Former deputy prime minister Sir Nick Clegg has landed a senior job with global social media giant Facebook.
In a move that took the UK politics world by surprise, the 51-year-old will start work as vice president, global affairs and communications on Monday.
It is understood that Sir Nick, who lost his Sheffield Hallam seat at last year’s election, will move permanently to the firm’s Menlo Park headquarters in California’s Silicon Valley with his family in January.
It comes as Mark Zuckerberg seeks to repair the company’s reputation in the face of rows over transparency and the role of “fake news” on the platform following the 2016 EU referendum and the 2017 election of Donald Trump as US president.
It is understood that Mr Zuckerberg was personally involved in hiring Sir Nick, who led the Liberal Democrats from 2007 to 2015, including through five years in the coalition government with the Tories.
He replaces Elliot Schrage, who will remain an adviser to the firm.
Sir Nick is the most senior politician from Europe to work for Facebook and in a statement on his Facebook page he said he was looking forward to “an exciting new adventure”.
He added that the firm and its apps, including Whatsapp and Instagram was “at the heart of some of the most complex and difficult questions we face as a society”, over individual privacy, democratic integrity, the balance between free speech and prohibition online, artificial intelligence and the well-being of children.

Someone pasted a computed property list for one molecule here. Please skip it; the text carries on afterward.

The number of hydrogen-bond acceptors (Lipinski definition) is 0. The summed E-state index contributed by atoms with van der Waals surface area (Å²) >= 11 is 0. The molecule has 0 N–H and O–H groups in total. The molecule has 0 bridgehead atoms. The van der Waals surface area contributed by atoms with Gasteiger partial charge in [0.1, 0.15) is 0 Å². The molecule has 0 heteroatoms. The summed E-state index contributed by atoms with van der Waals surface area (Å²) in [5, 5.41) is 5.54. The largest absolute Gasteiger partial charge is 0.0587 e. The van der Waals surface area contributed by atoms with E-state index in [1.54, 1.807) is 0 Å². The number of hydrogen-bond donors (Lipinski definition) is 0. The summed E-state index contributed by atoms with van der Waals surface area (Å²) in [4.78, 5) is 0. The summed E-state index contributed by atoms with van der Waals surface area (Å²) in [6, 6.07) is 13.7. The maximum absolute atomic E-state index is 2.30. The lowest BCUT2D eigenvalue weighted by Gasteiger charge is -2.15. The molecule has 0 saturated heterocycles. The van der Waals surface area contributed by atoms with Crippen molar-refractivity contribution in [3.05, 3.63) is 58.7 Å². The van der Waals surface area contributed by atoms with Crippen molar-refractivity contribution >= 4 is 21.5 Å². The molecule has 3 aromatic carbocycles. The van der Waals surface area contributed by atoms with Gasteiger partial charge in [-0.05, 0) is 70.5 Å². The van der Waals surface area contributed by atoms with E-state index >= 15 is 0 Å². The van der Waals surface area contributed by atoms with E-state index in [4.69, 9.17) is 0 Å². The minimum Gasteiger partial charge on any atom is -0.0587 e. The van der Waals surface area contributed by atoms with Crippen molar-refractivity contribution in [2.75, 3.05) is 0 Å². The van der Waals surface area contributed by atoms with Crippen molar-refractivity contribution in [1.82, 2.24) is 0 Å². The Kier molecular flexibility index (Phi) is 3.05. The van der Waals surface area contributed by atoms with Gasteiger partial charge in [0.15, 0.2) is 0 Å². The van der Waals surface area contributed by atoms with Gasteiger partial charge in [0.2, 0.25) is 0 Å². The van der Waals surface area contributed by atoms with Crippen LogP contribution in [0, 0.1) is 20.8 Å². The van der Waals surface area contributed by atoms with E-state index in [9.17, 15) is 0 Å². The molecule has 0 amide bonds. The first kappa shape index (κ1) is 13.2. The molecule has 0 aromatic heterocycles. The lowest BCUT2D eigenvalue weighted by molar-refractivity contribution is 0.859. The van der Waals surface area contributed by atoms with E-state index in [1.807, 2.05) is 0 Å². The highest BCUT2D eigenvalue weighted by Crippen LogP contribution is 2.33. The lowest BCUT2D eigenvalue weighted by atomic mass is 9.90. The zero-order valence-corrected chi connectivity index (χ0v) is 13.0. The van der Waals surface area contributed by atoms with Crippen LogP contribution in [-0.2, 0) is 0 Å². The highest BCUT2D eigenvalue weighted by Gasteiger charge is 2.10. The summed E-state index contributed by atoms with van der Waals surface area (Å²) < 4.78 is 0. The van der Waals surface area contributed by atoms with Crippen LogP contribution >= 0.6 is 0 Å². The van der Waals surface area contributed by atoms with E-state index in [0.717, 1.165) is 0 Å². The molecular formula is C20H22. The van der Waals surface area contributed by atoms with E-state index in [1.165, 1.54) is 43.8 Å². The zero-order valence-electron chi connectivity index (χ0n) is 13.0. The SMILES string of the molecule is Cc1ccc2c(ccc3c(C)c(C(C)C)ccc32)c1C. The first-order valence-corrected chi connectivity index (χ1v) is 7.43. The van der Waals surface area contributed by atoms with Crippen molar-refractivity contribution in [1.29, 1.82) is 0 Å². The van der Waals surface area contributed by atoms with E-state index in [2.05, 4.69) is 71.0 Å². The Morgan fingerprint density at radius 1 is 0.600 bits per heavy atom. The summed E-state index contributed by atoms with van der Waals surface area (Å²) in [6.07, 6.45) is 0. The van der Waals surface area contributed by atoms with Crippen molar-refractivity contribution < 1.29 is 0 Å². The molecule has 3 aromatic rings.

He went on: “I believe that Facebook must continue to play a role in finding answers to those questions - not by acting alone in Silicon Valley, but by working with people, organisations, governments and regulators around the world to ensure that technology is a force for good.
“I am looking forward to being part of this endeavour.”
The timing of the move to the United States may raise eyebrows after Mr Clegg took a prominent role in the campaign for a second “People’s Vote” Brexit referendum.
Addressing this he added: “As someone who has spent a lifetime arguing for Britain’s wholehearted commitment to Europe, it is of course a wrench to be leaving the public debate at a crucial time in the Brexit process.
“But the key decisions will soon pass to Parliament, of which I am no longer a Member, and once I had decided to take up this unique new challenge at Facebook, I felt it was best to get going sooner rather than later.”